Finally, we focus on the case where there are redundant players and the strength of players is not transitive. In this case, we obtain a number of counterintuitive results. Most importantly, a player might help improve its team’s payoff, even if it is dominated by the entire opposing team. We give a necessary condition for a dominated player to be useful, which alternatively suggest that a particular utility function (named below) is more reasonable in team competition. Our results imply that a team can increase its utility by recruiting additional dominated players. We further show that, the optimal number of dominated players to recruit can scale with the number of rounds. More precisely, this number can be if there are rounds. Last but not least, we study the limitation of dominated players.
Our model is first motivated by the Chinese horse race story described in Tang09 () (see also wiki_horse ()). It represents one of the most popular forms of horse races where each team ranks its horses to match sequentially. Moreover, the Swaythling Cup, as known as World Table Tennis Championships, follows the same model described in our paper: each team adaptively selects a ranking of three players and brings two additional substitutes. In fact, this has been one of the most popular formats of team competition in table tennis. In addition, the card game Goofspeil (lanctot:Goof (); wiki_goofspeil ()) also falls into nearly the same model as described in our paper.
1.3 Related works
Tang, Shoham and Lin Tang09 (); Tang10 () study a team competition setting where the number of players equals the number of rounds and both teams must determine the ordering of players upfront, before the competition starts. They put forward competition rules that are truthful while satisfy other desirable properties. The main difference between their work and ours is that we do not design new mechanisms but study game theoretical properties of commonly used competition rules. The differences also lie in that the strategies are adaptive in our setting and each team can have more players than the number of matches.
The strategic aspects of team competition have also been under scrutiny of computer scientists due to a recent Olympic scandal in badminton, where several teams deliberately throw matches in order to avoid a strong opponent in the next round. The phenomenon has been discussed in depth in a series of algorithmic game theory blogposts by Kleinberg Kleinberg12 () and Procaccia Procaccia13 ().
A parallel literature has been concerned with the strategic aspect of tournament seeding Hwang1982 (); Rosen85 (); Knuth87 (); Schwenk2000 (); Vu09 (); Altman09 (). It is well known that there are cases where by strategic seeding and structuring, any player can be winner in knockout tournament. Various game theoretical questions, such as player-optimal seeding, complexity of manipulation and incentives to guarantee strategyproofness, have been investigated in this literature.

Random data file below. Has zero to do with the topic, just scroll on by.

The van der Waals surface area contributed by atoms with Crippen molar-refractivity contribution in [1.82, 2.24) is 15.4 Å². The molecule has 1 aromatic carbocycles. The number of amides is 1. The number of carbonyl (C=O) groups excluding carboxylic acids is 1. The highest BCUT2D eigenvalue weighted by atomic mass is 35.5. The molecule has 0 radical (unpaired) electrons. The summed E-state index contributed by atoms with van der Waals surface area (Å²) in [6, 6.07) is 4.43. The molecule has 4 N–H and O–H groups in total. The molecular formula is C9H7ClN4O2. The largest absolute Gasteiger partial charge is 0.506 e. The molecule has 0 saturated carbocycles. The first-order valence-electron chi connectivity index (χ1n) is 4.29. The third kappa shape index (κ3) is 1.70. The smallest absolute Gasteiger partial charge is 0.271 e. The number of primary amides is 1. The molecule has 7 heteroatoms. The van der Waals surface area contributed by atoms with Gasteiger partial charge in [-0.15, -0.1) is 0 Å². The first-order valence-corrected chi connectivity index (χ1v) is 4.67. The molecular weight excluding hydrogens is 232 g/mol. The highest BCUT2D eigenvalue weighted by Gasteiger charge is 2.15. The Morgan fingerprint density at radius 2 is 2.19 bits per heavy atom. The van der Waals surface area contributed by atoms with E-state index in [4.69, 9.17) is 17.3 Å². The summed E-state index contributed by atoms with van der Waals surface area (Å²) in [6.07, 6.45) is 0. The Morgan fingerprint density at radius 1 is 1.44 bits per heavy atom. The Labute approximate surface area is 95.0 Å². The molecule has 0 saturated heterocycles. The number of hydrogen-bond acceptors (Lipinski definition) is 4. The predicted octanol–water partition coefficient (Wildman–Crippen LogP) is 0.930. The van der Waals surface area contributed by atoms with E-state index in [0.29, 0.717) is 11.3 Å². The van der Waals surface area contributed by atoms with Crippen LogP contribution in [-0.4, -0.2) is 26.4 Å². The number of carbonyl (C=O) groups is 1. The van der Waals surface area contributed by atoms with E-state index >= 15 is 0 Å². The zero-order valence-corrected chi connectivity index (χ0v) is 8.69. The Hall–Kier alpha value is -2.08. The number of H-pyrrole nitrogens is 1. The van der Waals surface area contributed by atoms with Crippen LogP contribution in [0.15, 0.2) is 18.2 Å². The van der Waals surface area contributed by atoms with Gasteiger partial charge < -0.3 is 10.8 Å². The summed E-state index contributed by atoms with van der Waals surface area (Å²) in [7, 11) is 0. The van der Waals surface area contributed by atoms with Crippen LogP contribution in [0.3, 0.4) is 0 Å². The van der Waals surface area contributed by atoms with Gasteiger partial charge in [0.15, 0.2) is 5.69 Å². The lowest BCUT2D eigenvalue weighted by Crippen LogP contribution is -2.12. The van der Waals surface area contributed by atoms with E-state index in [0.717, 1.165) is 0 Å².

2 The model
Team 1 has a set of players . Team 2 has a set of players . A competition between team 1 and 2 is a tuple where,
is the number of rounds.
In each round, each team simultaneously selects one of its players that have not been selected yet.
is a probabilistic matrix that describes the relative strength between players, with denoting the probability that wins against and the probability for to lose to .
denotes the utility function of each team. The utility function only depends on the number of rounds each team wins, i.e., it can be represented by . This also implies that both teams have the same utility functions.
The parameters are common knowledge to both teams, and historical plays are perfectly observable. It is assured that for all and that and so that there are enough players to complete the competition.
The following utility functions and are two commonly seen ones:
In other words, describes a competition where a team’s utility is exactly the number of rounds it wins (minus some constant ); while describes a competition where a team’s utility is whether it wins more than its opponent. Notice that, when or , we have , hence both utility functions define a zero-sum game. In this paper we always assume that .
2.1 Example: simultaneous card games
The models above formulates the standard team competitions as commonly seen under the context of sports, but shall not be limited to sports. The following is an instance of card games that fall into our framework.
Suppose that Alice and Bob each has a deck of three cards. In each deck one card is in suit and two cards are in suit . They play three rounds; in each round Alice and Bob select one card and they reveal the cards simultaneously. If they select cards in same suit (both in or both in ), Alice wins this round; otherwise Bob wins this round. The one who wins two or three rounds gets utility 1; the other one wins zero or one rounds and it gets utility -1.